Throughout the coronavirus pandemic, the world has realized one major thing. Essential workers commonly mistreated by employers and the public are genuinely critical to the world.
This makes it seem a little strange that the average pay for this group of people is 18.2% less than those in industries that are not essential.
It brings up the point of why there is such a shortage of workers when there are so many people that are out of work. The actual reason is that there is a lack of good wages, so people opt to stay home.
7. Essential Workers Are Becoming Collateral Damage
Throughout the global Covid-19 pandemic, you could easily see a lack of goods on the shelf for you to buy. If the shelf was stocked, you had a limit on how much you could purchase.
People that were high risk and afraid to get sick, or those that were already sick, took more time off than most companies could handle, which increased the demand for essential workers.
Since there is such a lack of workers, the employees in positions have already become overworked. Many work over forty hours a week to cover the lack of employees, with little to no days off.
This much work causes employees to burn out. Even the best employees began walking away from their jobs because they were simply worn out. Tired from being overworked and underpaid.
8. Automation And Artificial Intelligence Keep Wages Low
If you are a middle or bottom-earning worker, you can bet that your wages will not increase very much, if at all. Industries that have embraced the technological era are making sure of that.
Large companies have already started converting to technology such as Automation and AI systems that can run the entire operation, except for repairs and managing.
Low-level workers are told by management that it is a favor to them that they even have a job. Companies will replace them with technology if they keep demanding more money.
9. Decline Of Worker Power Keeps Wages Low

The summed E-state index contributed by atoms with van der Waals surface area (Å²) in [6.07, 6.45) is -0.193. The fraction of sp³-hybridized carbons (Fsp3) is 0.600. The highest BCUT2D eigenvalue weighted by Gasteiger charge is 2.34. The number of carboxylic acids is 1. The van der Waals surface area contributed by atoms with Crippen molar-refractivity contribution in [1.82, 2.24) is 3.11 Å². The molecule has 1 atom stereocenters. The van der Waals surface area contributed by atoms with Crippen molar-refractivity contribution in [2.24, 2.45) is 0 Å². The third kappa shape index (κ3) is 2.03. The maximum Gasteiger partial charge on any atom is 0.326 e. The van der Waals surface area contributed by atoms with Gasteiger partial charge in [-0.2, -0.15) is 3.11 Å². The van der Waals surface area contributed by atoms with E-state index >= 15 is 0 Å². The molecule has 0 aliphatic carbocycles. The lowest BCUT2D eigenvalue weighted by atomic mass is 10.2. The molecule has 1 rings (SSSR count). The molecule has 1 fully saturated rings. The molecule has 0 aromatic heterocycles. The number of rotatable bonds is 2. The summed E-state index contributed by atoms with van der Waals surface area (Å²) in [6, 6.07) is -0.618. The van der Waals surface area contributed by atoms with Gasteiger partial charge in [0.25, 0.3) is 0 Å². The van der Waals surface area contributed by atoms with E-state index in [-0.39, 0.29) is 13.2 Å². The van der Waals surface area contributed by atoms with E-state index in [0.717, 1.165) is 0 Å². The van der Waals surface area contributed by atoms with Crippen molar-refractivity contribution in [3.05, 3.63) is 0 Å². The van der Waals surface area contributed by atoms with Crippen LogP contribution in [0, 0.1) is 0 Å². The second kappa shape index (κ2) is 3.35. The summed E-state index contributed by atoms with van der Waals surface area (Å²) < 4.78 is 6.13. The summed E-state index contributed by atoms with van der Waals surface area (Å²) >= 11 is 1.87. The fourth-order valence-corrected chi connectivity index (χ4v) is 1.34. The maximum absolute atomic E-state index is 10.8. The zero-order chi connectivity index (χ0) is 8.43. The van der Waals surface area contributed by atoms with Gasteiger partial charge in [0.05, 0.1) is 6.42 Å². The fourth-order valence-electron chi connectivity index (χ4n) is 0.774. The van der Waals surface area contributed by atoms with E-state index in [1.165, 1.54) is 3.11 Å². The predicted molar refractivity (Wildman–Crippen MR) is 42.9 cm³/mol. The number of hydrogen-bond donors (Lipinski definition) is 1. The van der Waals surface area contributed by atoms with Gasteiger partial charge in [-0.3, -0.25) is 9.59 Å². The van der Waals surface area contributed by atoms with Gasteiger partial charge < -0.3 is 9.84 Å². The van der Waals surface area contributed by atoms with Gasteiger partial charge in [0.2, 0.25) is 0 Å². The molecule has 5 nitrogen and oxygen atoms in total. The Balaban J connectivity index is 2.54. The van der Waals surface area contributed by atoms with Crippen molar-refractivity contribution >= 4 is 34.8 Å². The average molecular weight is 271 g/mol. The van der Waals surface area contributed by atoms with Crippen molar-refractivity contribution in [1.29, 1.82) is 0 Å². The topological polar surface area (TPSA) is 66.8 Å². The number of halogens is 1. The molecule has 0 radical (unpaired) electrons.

When the world was first struck by the global pandemic, it appeared as if the essential worker had gained some power over the companies that were trying to abuse their strong work ethics.
That may have happened at first, with large cooperations giving people paid time off if they had even the mildest of COVID-like symptoms.
Worker’s power quickly fell to the side as technological advances gave companies more options. Power swung heavily back to the owners and the upper management, who were pushing for more productivity.
10. Free Money For Those Not Working
Government officials thought it would be a good idea to give the people of the county free money to help them get through the pandemic.
This would have been a great idea if it had been given to the people that needed it. Instead, the average worker struggling to survive was only given enough to allow them to get by for another month.
So-called free money from the government hit the essential workers, the low-paid workers, the hardest. Free money is never free, and this group of workers paid more taxes to supply it to the nation.
11. Low Wages And Higher Rent Collides
As you have seen, high rent is a product of demand. Property owners will take advantage of the situation when demand is through the roof and raise the rent costs.
Those rent increases make the low-wage workers crunch numbers even more, with many having to decide whether rent or food and clothes are more important.
To get around this issue many families across the nation have started sharing home with other generations of family. It is now common to see two or three generations living under the same roof.
This causes another effect on the rent costs because owners see it as an opportunity to increase the rent even more because there are more people available to pay for it.
Final Thoughts On High Rent And Low Wages
It is a common misconception today that people do not want to work. That is far from the truth. People do want to work, but not for peanuts.
Sympathetic companies find that raising wages creates a better working environment. More productivity means more money for the companies and better living for low-wage earners.
It is a practice that the rest of the corporations need to embrace. This would make the living wage of essential workers an actual living wage, and not one that is still well under the poverty line.